When Kieran Lloyd was seven months old, his favorite way to pass the time, right after eating and sleeping, was bouncing in his Fisher-Price Jumparoo.
He would bounce eagerly, smiling and laughing, several times a day if he was given the chance, apparently delighted with the upright posture and the kinetic results of his own kicks.
Then his father, head-injury researcher John Lloyd, PhD, realized that before him danced a chance to measure and record an important new data point in the accumulated knowledge about infant head-injury: A magnitude of repetitive angular acceleration that’s known to be safe.
He fitted his son with an accelerometer, like those used on crash-test dummies in the lab, and collected data while the boy played. By the time Lloyd was done, he had not only replicated the original 1987 research that first cast scientific doubt on infant shaking as a source of subdural hematoma but also refuted the hypothesis that repetition can make a benign acceleration injurious.
In a paper published this winter in the Journal of Forensic Biomechanics, Lloyd and his colleagues reported, “angular acceleration of the head during aggressive shaking of the CRABI biofidelic mannequin is statistically indistinguishable from angular head kinematics experienced by a 7-month-old fervently playing in his Jumparoo.”
Lloyd’s paper joins a series of biomechanical studies that have all reached the same conclusion: Shaking is unlikely to be the source of subdural hematoma in children with no signs of impact or neck injury, despite decades of courtroom testimony to the contrary.
Although the theory of shaken baby syndrome has enjoyed thirty years of general acceptance within the community of child-abuse experts, the diagnosis has been controversial from the beginning. Testing it of course was impossible.
In the mid-1980s, Dr. Ann-Christine Duhaime and her colleagues set out to investigate whether shaking without impact could cause the intracranial bleeding and swelling that defines the syndrome. They examined medical records and revisited autopsy slides, and they conducted laboratory experiments in which adult volunteers shook infant models wired with accelerometers. They found that shaking without impact did not reach the presumed thresholds for the intracranial bleeding or neuronal damage that’s presumed to result from shaking.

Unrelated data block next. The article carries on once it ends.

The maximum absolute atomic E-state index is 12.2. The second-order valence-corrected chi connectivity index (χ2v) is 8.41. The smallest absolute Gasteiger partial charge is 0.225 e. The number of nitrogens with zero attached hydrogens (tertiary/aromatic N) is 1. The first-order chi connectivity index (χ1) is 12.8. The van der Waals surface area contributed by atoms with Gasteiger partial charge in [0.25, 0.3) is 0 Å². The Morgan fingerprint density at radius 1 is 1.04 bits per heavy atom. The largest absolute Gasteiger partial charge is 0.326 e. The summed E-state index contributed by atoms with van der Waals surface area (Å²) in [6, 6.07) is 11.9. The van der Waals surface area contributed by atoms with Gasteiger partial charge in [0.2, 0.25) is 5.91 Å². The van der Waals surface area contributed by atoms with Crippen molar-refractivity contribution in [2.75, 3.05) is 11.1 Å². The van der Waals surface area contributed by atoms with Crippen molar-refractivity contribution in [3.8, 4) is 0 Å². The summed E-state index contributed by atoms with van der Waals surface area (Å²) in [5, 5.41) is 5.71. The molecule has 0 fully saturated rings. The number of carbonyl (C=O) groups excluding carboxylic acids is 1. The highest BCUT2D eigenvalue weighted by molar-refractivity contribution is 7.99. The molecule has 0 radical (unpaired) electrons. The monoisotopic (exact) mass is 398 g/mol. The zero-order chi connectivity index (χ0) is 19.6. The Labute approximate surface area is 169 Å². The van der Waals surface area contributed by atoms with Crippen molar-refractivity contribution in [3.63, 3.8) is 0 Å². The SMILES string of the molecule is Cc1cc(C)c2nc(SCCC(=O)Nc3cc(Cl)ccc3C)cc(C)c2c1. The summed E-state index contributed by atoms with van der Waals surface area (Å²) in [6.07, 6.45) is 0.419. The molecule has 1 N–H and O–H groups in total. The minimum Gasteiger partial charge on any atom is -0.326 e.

Then the researchers asked their volunteers to throw the dummy down after shaking it, and learned that accelerations upon impact reached injury levels, as illustrated in Figure 2 from their paper (“The Shaken Baby Syndrome: A clinical, pathological, and biomechanical study,” Journal of Neurosurgery 66:409-415, 1987). The shaking data are the cluster of points at the lower-left corner; the triangles are impact trials. DAI stands for diffuse axonal injury; SDH stands for subdural hematoma.
Duhaime and her team concluded, “Although shaking may, in fact, be part of the process, it is more likely that such infants suffer blunt impact. The most common scenario may be a child who is shaken, then thrown into or against a crib or other surface.”
Lloyd did not conduct impact trials, but his shaking data were in the same range as not only Duhaime’s data but also those of Prange et al., who replicated the original work in 2003 (“Anthromomorphic simulations of falls, shakes, and inflicted impacts in infants,” J Neurosurgery 99:143–150, 2003).
To help establish a base line for the forces commonly experienced by an infant, Lloyd recorded acceleration data during what are called “activities of everyday living,” or ADLs. Adult volunteers rocked and burped the wired crash-test dummy, walked and ran on a treadmill with it, and took it for stroller rides over various surfaces.
Lloyd also had volunteers shake the demonstration doll sold by the National Center on Shaken Baby Syndrome. The doll is commonly used in trainings, and occasionally it’s allowed in court. The doll weighs only two pounds and volunteers were able to shake it longer and harder than the CRABI-12, producing higher angular accelerations—but still not high enough to reach projected injury thresholds.
Figure 7, below, from Lloyd’s paper summarizes the accelerations recorded during various scenarios. The entire article is available on line at this address.